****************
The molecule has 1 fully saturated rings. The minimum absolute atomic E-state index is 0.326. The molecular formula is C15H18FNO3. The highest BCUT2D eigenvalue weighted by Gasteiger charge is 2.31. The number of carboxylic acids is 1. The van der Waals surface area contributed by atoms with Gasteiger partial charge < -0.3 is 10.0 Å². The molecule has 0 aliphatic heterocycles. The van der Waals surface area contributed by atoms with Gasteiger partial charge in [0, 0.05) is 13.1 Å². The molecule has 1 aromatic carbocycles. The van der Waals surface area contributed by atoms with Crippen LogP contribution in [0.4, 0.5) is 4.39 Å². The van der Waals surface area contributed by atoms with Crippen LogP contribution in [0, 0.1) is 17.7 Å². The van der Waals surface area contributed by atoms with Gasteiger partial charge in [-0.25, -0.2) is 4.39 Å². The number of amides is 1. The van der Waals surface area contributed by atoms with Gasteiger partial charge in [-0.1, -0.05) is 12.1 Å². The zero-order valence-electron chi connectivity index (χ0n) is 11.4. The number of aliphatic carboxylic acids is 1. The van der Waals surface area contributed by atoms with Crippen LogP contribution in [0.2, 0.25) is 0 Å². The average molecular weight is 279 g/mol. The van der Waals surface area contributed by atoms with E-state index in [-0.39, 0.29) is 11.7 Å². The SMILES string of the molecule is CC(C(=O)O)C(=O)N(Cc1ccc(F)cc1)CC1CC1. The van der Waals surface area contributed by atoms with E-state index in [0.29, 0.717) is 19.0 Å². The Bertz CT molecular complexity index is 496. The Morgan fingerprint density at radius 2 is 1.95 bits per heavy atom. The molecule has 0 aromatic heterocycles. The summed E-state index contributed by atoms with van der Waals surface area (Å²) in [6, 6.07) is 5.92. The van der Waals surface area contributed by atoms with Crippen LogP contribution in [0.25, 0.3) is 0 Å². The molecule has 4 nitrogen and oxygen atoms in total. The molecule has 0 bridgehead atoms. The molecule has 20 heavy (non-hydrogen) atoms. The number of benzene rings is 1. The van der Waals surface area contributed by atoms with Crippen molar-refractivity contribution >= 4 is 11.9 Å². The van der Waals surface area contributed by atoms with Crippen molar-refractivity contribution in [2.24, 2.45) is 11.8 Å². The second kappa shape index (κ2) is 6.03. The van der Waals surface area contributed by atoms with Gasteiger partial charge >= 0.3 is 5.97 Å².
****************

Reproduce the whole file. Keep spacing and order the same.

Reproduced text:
The molecule has 1 fully saturated rings. The minimum absolute atomic E-state index is 0.326. The molecular formula is C15H18FNO3. The highest BCUT2D eigenvalue weighted by Gasteiger charge is 2.31. The number of carboxylic acids is 1. The van der Waals surface area contributed by atoms with Gasteiger partial charge < -0.3 is 10.0 Å². The molecule has 0 aliphatic heterocycles. The van der Waals surface area contributed by atoms with Gasteiger partial charge in [0, 0.05) is 13.1 Å². The molecule has 1 aromatic carbocycles. The van der Waals surface area contributed by atoms with Crippen LogP contribution in [0.4, 0.5) is 4.39 Å². The van der Waals surface area contributed by atoms with Crippen LogP contribution in [0, 0.1) is 17.7 Å². The van der Waals surface area contributed by atoms with Gasteiger partial charge in [-0.25, -0.2) is 4.39 Å². The number of amides is 1. The van der Waals surface area contributed by atoms with Gasteiger partial charge in [-0.1, -0.05) is 12.1 Å². The zero-order valence-electron chi connectivity index (χ0n) is 11.4. The number of aliphatic carboxylic acids is 1. The van der Waals surface area contributed by atoms with Crippen LogP contribution in [0.2, 0.25) is 0 Å². The average molecular weight is 279 g/mol. The van der Waals surface area contributed by atoms with E-state index in [-0.39, 0.29) is 11.7 Å². The SMILES string of the molecule is CC(C(=O)O)C(=O)N(Cc1ccc(F)cc1)CC1CC1. The van der Waals surface area contributed by atoms with E-state index in [0.29, 0.717) is 19.0 Å². The Bertz CT molecular complexity index is 496. The Morgan fingerprint density at radius 2 is 1.95 bits per heavy atom. The molecule has 0 aromatic heterocycles. The summed E-state index contributed by atoms with van der Waals surface area (Å²) in [6, 6.07) is 5.92. The van der Waals surface area contributed by atoms with Crippen LogP contribution in [0.25, 0.3) is 0 Å². The molecule has 4 nitrogen and oxygen atoms in total. The molecule has 0 bridgehead atoms. The molecule has 20 heavy (non-hydrogen) atoms. The number of benzene rings is 1. The van der Waals surface area contributed by atoms with Crippen molar-refractivity contribution >= 4 is 11.9 Å². The van der Waals surface area contributed by atoms with Crippen molar-refractivity contribution in [2.24, 2.45) is 11.8 Å². The second kappa shape index (κ2) is 6.03. The van der Waals surface area contributed by atoms with Gasteiger partial charge >= 0.3 is 5.97 Å².